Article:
8:22in Embassies has exemplified the idea that art and diplomacy go hand in hand. Indeed
8:29since our nation’s earliest age, art and diplomacy have complemented one another.
8:34It especially fitting that we are celebrating tonight here in my favorite room in the department,
8:40the Benjamin Franklin state dining room. Not only is this one of the most beautiful rooms
8:45in all of Washington, this magnificent room bears the name of a man who embodied the art
8:52of diplomacy and the diplomacy of art. Franklin was one of our first foreign envoys, his brilliant
8:59diplomacy convinced the French to throw their weight behind 13 scrappy colonies in our fight
9:05for independence. Europeans really loved Ben Franklin, they
9:09were charmed and fascinated by this gentleman. They saw him both as a philosopher and as
9:15a New World savage. Noble yet common, attractive and coarse, all at the same time. Franklin
9:22represented the hope and promise of America, he was a man from ordinary beginnings who
9:27realized his extraordinary potential and freedom and it was literally the image of Benjamin
9:34Franklin who inspired people in France and across Europe to champion America’s cause.
9:41Artists fought each other tooth and nail for the chance to render Franklin’s likeness.
9:47Old Ben sat for so many artists that it’s surprising he ever found time to get around
9:52to diplomacy. (laughter) His humble face was carved into marble, painted in oils, etched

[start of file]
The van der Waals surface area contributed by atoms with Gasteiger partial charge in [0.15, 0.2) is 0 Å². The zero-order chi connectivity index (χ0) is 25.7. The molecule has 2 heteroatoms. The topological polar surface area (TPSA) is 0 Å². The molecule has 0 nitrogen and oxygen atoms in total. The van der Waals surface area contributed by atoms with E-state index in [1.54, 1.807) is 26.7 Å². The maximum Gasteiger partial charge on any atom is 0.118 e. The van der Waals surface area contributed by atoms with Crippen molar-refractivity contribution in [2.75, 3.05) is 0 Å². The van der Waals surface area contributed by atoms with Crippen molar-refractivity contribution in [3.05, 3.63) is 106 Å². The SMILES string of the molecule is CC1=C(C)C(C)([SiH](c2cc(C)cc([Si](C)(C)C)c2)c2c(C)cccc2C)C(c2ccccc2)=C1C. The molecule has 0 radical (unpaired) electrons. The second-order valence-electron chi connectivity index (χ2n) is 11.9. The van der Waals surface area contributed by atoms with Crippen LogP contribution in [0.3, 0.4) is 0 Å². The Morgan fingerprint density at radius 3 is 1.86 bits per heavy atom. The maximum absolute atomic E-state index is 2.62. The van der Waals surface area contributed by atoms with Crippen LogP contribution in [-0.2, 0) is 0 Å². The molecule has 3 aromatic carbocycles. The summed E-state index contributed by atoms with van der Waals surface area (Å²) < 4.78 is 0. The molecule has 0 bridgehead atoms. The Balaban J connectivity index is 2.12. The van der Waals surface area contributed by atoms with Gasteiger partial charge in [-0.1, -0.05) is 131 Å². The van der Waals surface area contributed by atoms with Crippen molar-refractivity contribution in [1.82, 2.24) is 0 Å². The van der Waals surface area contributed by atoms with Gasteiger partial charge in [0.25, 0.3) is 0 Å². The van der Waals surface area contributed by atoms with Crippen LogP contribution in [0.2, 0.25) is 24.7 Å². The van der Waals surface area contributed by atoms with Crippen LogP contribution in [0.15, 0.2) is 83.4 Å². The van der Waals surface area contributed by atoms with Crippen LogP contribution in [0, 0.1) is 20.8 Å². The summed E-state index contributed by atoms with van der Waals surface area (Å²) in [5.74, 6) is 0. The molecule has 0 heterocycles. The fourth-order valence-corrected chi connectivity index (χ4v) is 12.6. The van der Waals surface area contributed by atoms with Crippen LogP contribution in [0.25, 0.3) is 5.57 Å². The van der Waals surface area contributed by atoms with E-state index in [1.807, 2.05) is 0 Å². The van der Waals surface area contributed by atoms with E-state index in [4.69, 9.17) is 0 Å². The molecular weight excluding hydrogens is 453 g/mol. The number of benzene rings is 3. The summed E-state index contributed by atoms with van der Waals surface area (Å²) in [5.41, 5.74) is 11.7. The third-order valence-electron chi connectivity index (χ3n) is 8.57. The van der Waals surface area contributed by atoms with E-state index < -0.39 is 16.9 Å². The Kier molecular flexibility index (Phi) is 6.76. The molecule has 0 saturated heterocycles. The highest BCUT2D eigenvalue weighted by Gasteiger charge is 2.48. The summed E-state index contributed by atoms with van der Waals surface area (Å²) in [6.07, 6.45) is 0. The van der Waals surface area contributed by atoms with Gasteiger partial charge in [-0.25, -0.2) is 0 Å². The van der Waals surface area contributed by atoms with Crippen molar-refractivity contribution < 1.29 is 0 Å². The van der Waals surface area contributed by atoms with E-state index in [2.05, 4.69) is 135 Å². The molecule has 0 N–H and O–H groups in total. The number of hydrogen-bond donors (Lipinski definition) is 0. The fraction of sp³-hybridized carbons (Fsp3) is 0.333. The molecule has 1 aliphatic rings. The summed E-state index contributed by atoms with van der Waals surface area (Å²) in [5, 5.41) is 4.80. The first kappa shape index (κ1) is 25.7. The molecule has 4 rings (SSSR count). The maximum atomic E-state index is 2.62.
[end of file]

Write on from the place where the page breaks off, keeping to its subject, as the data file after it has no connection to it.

9:59into metal, sketched onto paper, and fashioned into lady’s jewelry even. Franklin must
10:05have been delighted, absolutely delighted, by the sight of his image resting on the finest
10:10décolletages in Europe (laughter) I can handle that! (laughter)
10:20People everywhere could sense Old Ben’s spirit and through him they joined with the
10:25American colonists in a shared optimism, dreaming of a world that was freer and more democratic
10:32than the world they knew in Old Europe. Communicating America’s principles to countries
10:37all over the world mattered in Franklin’s time and it matters so much more today. Because
10:45in our globalizing world, nations large and small, developed and developing cannot being
10:50to tackle 21st century challenges by themselves, they can’t do it alone. We must reach out
10:56to them, we must reach out to one another, understand one another and find ways to work
11:02in concert with one another. Whether it’s fighting the war on terrorism or stemming
11:07the HIV/AIDS epidemic, lifting people out of poverty or building healthy democracies,
11:13we must join hands, we must join forces. And none of these challenges can be done by
11:18government alone. The private sector and the actions of individual citizens are crucial
11:24to our efforts. That’s why public private partnerships are an important component of
11:29so many of President Bush’s foreign policy initiatives. American needs public private
11:34partnerships that develop bonds between our citizens and the people of the world. And
11:40so after 40 years, American needs Art in Embassies more than ever. America needs cultural ambassadors
11:47whose voices reach beyond the apparatus of government and all of you, all of you here
11:54tonight, are answering our call, answering America’s call.
11:59You are launching the Artists Abroad program, an initiative that will enable us to send